“It’s the great caravan route,” said Mansoor.
[Illustration: The great caravan route p 174]
“What makes it white, then?”
It seemed incredible, and yet it was true, for as they drew nearer they saw that it was indeed a beaten track across the desert, hollowed out by long usage, and so covered with bones that they gave the impression of a continuous white ribbon. Long, snouty heads were scattered everywhere, and the lines of ribs were so continuous that it looked in places like the framework of a monstrous serpent. The endless road gleamed in the sun as if it were paved with ivory. For thousands of years this had been the highway over the desert, and during all that time no animal of all those countless caravans had died there without being preserved by the dry, antiseptic air. No wonder, then, that it was hardly possible to walk down it now without treading upon their skeletons.
“This must be the route I spoke of,” said Stephens. “I remember marking it upon the map I made for you, Miss Adams. Baedeker says that it has been disused on account of the cessation of all trade which followed the rise of the Dervishes, but that it used to be the main road by which the skins and gums of Darfur found their way down to Lower Egypt.”
They looked at it with a listless curiosity, for there was enough to engross them at present in their own fates. The caravan struck to the south along the old desert track, and this Golgotha of a road seemed to be a fitting avenue for that which awaited them at the end of it. Weary camels and weary riders dragged on together towards their miserable goal.
And now, as the critical moment approached which was to decide their fate, Colonel Cochrane, weighed down by his fears lest something terrible should befall the women, put his pride aside to the extent of asking the advice, of the renegade dragoman. The fellow was a villain and a coward, but at least he was an Oriental, and he understood the Arab point of view. His change of religion had brought him into closer contact with the Dervishes, and he had overheard their intimate talk. Cochrane’s stiff, aristocratic nature fought hard before he could bring himself to ask advice from such a man, and when he at last did so, it was in the gruffest and most unconciliatory voice.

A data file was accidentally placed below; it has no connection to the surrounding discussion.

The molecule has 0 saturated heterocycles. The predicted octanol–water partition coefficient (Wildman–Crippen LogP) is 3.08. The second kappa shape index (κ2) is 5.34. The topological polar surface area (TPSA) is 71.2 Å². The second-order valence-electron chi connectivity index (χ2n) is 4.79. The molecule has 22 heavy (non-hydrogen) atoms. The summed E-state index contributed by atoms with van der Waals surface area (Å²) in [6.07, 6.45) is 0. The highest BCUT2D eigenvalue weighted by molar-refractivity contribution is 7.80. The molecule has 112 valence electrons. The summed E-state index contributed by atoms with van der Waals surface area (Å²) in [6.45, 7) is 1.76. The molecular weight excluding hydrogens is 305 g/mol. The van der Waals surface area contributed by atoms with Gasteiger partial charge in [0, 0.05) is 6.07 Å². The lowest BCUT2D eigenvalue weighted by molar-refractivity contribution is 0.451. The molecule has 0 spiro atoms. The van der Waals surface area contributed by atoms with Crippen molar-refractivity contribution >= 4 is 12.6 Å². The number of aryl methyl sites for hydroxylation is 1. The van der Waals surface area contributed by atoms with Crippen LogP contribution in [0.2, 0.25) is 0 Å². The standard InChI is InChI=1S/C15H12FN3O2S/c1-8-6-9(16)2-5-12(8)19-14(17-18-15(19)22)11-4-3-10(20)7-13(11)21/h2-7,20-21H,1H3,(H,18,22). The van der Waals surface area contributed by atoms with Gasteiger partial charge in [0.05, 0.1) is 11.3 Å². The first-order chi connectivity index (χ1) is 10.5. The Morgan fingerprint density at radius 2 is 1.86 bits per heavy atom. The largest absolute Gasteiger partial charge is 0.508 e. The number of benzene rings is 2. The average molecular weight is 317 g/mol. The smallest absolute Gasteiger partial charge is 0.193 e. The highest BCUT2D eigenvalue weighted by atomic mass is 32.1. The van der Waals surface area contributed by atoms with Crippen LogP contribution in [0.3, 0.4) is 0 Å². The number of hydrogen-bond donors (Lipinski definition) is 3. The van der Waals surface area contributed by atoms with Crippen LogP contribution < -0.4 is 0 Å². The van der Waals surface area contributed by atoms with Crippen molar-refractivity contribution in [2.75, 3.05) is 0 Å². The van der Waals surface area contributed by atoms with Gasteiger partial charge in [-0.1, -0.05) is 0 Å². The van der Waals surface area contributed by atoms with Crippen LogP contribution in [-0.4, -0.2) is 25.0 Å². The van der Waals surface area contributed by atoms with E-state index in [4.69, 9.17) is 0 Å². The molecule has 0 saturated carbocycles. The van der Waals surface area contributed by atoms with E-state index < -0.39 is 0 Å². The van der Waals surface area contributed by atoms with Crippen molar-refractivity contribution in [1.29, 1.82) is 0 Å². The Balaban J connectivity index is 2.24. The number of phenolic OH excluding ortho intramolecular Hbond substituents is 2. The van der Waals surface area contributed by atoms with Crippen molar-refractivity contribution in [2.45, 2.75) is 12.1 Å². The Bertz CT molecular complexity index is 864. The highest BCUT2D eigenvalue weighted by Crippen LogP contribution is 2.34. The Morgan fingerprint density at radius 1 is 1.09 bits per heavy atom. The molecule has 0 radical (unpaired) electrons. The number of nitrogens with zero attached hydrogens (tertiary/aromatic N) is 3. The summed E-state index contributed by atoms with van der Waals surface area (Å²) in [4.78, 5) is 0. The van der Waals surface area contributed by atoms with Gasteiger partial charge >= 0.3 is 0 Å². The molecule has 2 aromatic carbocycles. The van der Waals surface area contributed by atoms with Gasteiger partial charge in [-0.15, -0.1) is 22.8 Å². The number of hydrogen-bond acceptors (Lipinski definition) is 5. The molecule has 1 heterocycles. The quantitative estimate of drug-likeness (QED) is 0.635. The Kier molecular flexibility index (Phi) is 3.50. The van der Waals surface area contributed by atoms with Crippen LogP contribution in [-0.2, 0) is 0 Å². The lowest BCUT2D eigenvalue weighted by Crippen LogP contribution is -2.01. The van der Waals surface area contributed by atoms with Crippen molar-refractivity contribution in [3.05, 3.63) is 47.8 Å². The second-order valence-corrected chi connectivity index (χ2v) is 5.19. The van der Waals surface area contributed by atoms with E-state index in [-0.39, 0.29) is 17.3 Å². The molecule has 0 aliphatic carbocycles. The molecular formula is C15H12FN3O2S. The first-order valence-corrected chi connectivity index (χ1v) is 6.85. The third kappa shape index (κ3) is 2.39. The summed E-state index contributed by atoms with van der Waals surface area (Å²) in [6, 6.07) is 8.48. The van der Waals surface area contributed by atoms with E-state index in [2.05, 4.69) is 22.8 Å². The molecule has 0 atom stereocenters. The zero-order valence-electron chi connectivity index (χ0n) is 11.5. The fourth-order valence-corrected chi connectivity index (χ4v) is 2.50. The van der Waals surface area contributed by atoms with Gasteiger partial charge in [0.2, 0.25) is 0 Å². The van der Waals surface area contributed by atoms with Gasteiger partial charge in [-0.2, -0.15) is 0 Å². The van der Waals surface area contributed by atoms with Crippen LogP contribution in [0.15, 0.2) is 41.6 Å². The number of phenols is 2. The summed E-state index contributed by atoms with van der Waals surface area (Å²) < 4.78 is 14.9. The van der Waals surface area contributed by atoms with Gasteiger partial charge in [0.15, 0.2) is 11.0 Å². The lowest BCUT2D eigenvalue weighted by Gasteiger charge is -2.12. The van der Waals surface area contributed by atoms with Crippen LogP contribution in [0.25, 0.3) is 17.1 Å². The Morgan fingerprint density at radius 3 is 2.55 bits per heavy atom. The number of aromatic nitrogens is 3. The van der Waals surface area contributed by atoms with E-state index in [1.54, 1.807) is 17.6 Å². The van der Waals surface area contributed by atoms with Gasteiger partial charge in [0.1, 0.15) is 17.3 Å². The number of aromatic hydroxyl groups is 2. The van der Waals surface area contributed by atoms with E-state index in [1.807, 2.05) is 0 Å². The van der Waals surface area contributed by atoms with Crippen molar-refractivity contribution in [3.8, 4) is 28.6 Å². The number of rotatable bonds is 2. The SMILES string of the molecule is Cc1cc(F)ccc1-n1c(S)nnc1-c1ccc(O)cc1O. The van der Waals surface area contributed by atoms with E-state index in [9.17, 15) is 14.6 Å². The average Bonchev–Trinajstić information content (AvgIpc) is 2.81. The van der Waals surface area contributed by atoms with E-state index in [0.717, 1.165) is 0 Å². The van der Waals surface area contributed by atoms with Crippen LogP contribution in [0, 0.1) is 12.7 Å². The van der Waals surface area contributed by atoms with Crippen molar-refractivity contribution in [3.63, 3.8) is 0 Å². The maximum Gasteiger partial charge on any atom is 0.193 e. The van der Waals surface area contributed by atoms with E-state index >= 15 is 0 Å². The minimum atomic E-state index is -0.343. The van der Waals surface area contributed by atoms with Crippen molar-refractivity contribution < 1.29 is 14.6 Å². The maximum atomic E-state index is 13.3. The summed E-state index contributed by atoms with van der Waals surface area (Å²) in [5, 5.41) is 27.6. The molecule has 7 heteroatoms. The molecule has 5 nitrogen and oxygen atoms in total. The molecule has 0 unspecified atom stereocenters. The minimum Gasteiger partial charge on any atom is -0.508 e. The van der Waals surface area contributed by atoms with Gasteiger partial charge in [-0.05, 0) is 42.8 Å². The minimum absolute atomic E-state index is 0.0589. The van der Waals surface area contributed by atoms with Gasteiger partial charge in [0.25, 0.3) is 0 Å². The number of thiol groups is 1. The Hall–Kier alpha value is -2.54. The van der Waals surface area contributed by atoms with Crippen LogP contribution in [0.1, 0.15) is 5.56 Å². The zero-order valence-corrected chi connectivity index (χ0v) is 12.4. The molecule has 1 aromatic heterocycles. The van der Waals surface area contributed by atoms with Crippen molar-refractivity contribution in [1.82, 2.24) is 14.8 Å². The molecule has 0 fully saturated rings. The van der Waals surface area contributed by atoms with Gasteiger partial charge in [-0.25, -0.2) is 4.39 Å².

“You know the rascals, and you have the same way of looking at things,” said he. “Our object is to keep things going for another twenty-four hours. After that it does not much matter what befalls us, for we shall be out of the reach of rescue. But how can we stave them off for another day?”
“You know my advice,” the dragoman answered; “I have already answered it to you. If you will all become as I have, you will certainly be carried to Khartoum alive. If you do not, you will never leave our next camping-place alive.”
The Colonel’s well-curved nose took a higher tilt, and an angry flush reddened his thin cheeks. He rode in silence for a little, for his Indian service had left him with a curried-prawn temper, which had had an extra touch of cayenne added to it by his recent experiences. It was some minutes before he could trust himself to reply.
“We’ll set that aside,” said he, at last.
“Some things are possible and some are not. This is not.”
“You need only pretend.”
“That’s enough,” said the Colonel, abruptly.
Mansoor shrugged his shoulders.
“What is the use of asking me, if you become angry when I answer? If you do not wish to do what I say, then try your own attempt. At least you cannot say that I have not done all I could to save you.”
“I’m not angry,” the Colonel answered, after a pause, in a more conciliatory voice, “but this is climbing down rather farther than we care to go. Now, what I thought is this. You might, if you chose, give this priest, or Moolah, who is coming to us, a hint that we really are softening a bit upon the point. I don’t think, considering the hole that we are in, that there can be very much objection to that. Then, when he comes, we might play up and take an interest and ask for more instruction, and in that way hold the matter over for a day or two. Don’t you think that would be the best game?”